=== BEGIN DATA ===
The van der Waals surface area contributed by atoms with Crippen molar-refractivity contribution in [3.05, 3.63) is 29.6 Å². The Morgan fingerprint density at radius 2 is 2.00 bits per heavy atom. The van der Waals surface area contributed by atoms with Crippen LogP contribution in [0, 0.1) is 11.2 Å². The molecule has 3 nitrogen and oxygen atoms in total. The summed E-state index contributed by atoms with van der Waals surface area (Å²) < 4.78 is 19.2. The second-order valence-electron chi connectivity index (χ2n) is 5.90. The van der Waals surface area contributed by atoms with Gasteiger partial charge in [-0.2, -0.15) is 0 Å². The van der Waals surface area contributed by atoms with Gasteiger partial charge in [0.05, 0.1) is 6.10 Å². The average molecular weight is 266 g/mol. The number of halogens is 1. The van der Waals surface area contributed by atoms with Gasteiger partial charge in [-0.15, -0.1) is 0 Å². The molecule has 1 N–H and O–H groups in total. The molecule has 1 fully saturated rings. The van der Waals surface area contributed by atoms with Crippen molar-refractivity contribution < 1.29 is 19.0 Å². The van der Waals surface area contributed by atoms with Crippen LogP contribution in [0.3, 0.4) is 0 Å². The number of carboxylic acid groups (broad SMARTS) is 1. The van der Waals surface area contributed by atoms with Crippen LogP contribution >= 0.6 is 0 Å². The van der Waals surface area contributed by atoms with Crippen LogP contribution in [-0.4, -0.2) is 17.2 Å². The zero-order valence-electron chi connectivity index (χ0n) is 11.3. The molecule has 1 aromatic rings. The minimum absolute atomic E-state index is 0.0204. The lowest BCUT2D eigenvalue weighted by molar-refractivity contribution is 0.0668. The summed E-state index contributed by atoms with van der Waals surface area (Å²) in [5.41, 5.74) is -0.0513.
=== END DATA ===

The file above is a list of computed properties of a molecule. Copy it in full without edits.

The van der Waals surface area contributed by atoms with Crippen molar-refractivity contribution in [3.05, 3.63) is 29.6 Å². The Morgan fingerprint density at radius 2 is 2.00 bits per heavy atom. The van der Waals surface area contributed by atoms with Crippen LogP contribution in [0, 0.1) is 11.2 Å². The molecule has 3 nitrogen and oxygen atoms in total. The summed E-state index contributed by atoms with van der Waals surface area (Å²) < 4.78 is 19.2. The second-order valence-electron chi connectivity index (χ2n) is 5.90. The van der Waals surface area contributed by atoms with Gasteiger partial charge in [-0.2, -0.15) is 0 Å². The van der Waals surface area contributed by atoms with Gasteiger partial charge in [0.05, 0.1) is 6.10 Å². The average molecular weight is 266 g/mol. The number of halogens is 1. The van der Waals surface area contributed by atoms with Gasteiger partial charge in [-0.15, -0.1) is 0 Å². The molecule has 1 N–H and O–H groups in total. The molecule has 1 fully saturated rings. The van der Waals surface area contributed by atoms with Crippen molar-refractivity contribution < 1.29 is 19.0 Å². The van der Waals surface area contributed by atoms with Crippen LogP contribution in [0.3, 0.4) is 0 Å². The number of carboxylic acid groups (broad SMARTS) is 1. The van der Waals surface area contributed by atoms with Crippen LogP contribution >= 0.6 is 0 Å². The van der Waals surface area contributed by atoms with Crippen LogP contribution in [-0.4, -0.2) is 17.2 Å². The zero-order valence-electron chi connectivity index (χ0n) is 11.3. The molecule has 1 aromatic rings. The minimum absolute atomic E-state index is 0.0204. The lowest BCUT2D eigenvalue weighted by molar-refractivity contribution is 0.0668. The summed E-state index contributed by atoms with van der Waals surface area (Å²) in [5.41, 5.74) is -0.0513.